Appendicitis

Young women's version of this guide
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Stomach painWhat is the appendix?

The appendix is a small (finger size), tube-shaped piece of tissue. The inside forms a pouch which opens into the beginning of the large intestine. The appendix is located in the lower right side of the abdomen (belly area).

What causes appendicitis?

Appendicitis happens when the inside of the appendix becomes blocked by a hard piece of stool (bowel movement), swelling from an infection, or rarely, a tumor. Irritation and swelling from the blockage lead to a lack of blood flow, and then the appendix starts to die. Bacteria then multiply and start to attack the appendix. If the appendix isn’t removed, it’s possible that it may rupture (or burst open), which can cause a serious infection.

What are the most common symptoms of appendicitis?

  • Loss of appetite (not hungry)
  • Nausea (feeling like you need to throw up)
  • Vomiting (throwing up)
  • Lower abdominal (belly) pain (below the belly button). Pain may become severe and move to the lower right side
  • Fever

Other symptoms may include:

  • Diarrhea (loose BMs) and passing a lot of gas

If you’re having bad pain in your lower belly, it’s important to contact your health care provider right away so he or she can figure out what’s wrong. If you have appendicitis, you’ll need treatment as soon as possible.

Is there a test for appendicitis?

Although there’s not one “test” for appendicitis, your health care provider will be able to suspect that you may have it. He or she will likely ask you about your symptoms, touch the lower right side of your abdomen, and may perform blood tests or take images by an ultrasound or CT.

Is there a treatment for appendicitis?

Yes. If you have appendicitis you’ll need to have treatment as soon as possible. This is because the longer a person waits for treatment, the more likely their appendix is to burst. The way that appendicitis is treated is through an operation called an “appendectomy,” pronounced: app-en-dec-toe-me. There are some research studies in which antibiotics are given for early appendicitis but the symptoms often come back in the next year.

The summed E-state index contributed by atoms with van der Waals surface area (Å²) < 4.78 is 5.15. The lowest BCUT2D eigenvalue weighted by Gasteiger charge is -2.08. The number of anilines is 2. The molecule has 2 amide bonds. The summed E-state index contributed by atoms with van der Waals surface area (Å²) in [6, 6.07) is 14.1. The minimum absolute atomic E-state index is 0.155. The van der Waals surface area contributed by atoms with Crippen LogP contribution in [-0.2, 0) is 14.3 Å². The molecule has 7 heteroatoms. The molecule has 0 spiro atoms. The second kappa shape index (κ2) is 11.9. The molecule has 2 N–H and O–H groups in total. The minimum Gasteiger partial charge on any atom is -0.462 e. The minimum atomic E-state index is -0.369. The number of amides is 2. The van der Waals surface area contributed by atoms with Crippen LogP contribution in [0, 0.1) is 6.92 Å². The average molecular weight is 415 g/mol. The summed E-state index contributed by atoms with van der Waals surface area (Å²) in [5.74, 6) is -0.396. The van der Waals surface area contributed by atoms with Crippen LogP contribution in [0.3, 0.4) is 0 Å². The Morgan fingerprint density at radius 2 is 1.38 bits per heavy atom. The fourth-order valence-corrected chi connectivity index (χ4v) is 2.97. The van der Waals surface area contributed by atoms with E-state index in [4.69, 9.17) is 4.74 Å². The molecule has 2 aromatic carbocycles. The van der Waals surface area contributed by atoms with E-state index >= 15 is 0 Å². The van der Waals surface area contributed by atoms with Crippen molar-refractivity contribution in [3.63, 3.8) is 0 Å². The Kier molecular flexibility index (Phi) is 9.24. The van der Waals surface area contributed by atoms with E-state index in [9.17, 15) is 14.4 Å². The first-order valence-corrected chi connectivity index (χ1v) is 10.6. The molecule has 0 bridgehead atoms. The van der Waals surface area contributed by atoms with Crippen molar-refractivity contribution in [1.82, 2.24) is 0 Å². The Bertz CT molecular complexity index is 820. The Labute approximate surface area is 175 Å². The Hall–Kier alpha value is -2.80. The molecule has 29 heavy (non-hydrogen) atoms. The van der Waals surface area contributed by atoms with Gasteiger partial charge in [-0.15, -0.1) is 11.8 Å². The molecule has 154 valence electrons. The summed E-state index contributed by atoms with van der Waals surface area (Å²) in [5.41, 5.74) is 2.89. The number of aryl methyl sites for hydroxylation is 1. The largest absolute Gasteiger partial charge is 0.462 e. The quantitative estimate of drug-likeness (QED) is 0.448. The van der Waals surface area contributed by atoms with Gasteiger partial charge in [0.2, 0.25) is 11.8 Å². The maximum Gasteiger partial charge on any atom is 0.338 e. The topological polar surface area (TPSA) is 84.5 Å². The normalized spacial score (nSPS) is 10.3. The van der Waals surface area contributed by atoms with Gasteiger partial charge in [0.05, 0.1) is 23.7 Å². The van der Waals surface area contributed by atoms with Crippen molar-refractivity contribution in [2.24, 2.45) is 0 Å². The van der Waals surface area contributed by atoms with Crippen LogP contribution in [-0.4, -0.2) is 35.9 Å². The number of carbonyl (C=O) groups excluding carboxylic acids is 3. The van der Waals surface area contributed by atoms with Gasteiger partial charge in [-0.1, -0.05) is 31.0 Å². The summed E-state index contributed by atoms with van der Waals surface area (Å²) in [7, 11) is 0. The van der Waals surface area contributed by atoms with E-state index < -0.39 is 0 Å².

What happens during an appendectomy?

Your nurse or doctor will explain what will happen. You should also ask questions so you know what to expect. You will be given anesthesia, which is a special medicine that will put you into a deep sleep and prevent you from feeling any pain during the operation. When you are asleep, your doctor will make a small incision in your belly and remove your appendix. Once your appendix is removed, your doctor will stitch the skin back together. Some stitches will need to be removed in about a week and other stitches dissolve on their own.

What happens after an appendectomy?

After your appendectomy, you’ll have to stay in the hospital, but the length of time depends on whether your appendix burst or not. If you don’t have any complications, you’ll likely just need to stay in the hospital overnight. If your appendix burst or you have a fever, you will need to stay in the hospital a little longer. Your doctor will give you a follow-up appointment so he/she can check to make sure you are healing well. It is very important to keep this appointment.

Am I going to be ok without an appendix?

Yes. Living without an appendix will not cause any problems. However, it’s important to be excused from gym class, sports, and very physical activity for 2-4 weeks after your surgery.

There can be other causes of severe belly pain so it is important to be honest with your provider and explain when the pain started, how long it lasts, if you have had a recent injury or taken new medicine for any reason, if you are sexually active, and what medicines and over-the-counter herbs and pills you take.
If you’re concerned about appendicitis, here’s a tip on how to bring it up with your health care provider: I have really bad pain on the right side of my stomach, should I come in to your office?